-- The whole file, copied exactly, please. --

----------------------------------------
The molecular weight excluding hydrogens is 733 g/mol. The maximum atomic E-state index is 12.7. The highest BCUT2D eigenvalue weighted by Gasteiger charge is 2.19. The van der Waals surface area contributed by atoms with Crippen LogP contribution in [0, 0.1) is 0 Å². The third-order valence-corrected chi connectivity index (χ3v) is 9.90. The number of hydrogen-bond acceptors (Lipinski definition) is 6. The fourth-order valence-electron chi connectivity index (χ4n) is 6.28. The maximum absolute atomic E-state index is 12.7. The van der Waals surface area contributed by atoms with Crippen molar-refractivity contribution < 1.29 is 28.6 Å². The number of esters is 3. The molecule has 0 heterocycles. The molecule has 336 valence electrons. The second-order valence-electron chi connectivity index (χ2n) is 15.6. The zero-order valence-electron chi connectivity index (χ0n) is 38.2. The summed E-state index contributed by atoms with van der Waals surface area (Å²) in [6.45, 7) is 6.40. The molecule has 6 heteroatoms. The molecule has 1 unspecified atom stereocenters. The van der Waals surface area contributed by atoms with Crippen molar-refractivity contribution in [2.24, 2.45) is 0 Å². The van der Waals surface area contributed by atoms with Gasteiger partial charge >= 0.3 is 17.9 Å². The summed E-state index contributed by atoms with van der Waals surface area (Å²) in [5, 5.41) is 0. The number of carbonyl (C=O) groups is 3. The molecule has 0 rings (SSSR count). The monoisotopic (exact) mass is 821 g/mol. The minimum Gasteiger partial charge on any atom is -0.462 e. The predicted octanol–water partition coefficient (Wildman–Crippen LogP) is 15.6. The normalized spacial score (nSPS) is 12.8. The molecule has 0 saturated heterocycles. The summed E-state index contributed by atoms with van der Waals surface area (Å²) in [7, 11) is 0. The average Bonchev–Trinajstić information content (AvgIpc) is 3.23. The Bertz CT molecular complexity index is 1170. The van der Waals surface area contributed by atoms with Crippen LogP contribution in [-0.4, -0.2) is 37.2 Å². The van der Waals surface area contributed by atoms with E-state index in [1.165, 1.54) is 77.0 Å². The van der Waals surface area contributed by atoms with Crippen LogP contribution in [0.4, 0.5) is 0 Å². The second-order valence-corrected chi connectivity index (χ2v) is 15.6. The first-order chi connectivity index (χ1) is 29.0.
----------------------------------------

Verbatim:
The molecular weight excluding hydrogens is 733 g/mol. The maximum atomic E-state index is 12.7. The highest BCUT2D eigenvalue weighted by Gasteiger charge is 2.19. The van der Waals surface area contributed by atoms with Crippen LogP contribution in [0, 0.1) is 0 Å². The third-order valence-corrected chi connectivity index (χ3v) is 9.90. The number of hydrogen-bond acceptors (Lipinski definition) is 6. The fourth-order valence-electron chi connectivity index (χ4n) is 6.28. The maximum absolute atomic E-state index is 12.7. The van der Waals surface area contributed by atoms with Crippen molar-refractivity contribution < 1.29 is 28.6 Å². The number of esters is 3. The molecule has 0 heterocycles. The molecule has 336 valence electrons. The second-order valence-electron chi connectivity index (χ2n) is 15.6. The zero-order valence-electron chi connectivity index (χ0n) is 38.2. The summed E-state index contributed by atoms with van der Waals surface area (Å²) in [6.45, 7) is 6.40. The molecule has 6 heteroatoms. The molecule has 1 unspecified atom stereocenters. The van der Waals surface area contributed by atoms with Crippen molar-refractivity contribution in [2.24, 2.45) is 0 Å². The van der Waals surface area contributed by atoms with Gasteiger partial charge >= 0.3 is 17.9 Å². The summed E-state index contributed by atoms with van der Waals surface area (Å²) in [5, 5.41) is 0. The number of carbonyl (C=O) groups is 3. The molecule has 0 rings (SSSR count). The monoisotopic (exact) mass is 821 g/mol. The minimum Gasteiger partial charge on any atom is -0.462 e. The predicted octanol–water partition coefficient (Wildman–Crippen LogP) is 15.6. The normalized spacial score (nSPS) is 12.8. The molecule has 0 saturated heterocycles. The summed E-state index contributed by atoms with van der Waals surface area (Å²) in [7, 11) is 0. The average Bonchev–Trinajstić information content (AvgIpc) is 3.23. The Bertz CT molecular complexity index is 1170. The van der Waals surface area contributed by atoms with Crippen LogP contribution in [-0.4, -0.2) is 37.2 Å². The van der Waals surface area contributed by atoms with E-state index in [1.165, 1.54) is 77.0 Å². The van der Waals surface area contributed by atoms with Crippen LogP contribution in [0.4, 0.5) is 0 Å². The second-order valence-corrected chi connectivity index (χ2v) is 15.6. The first-order chi connectivity index (χ1) is 29.0.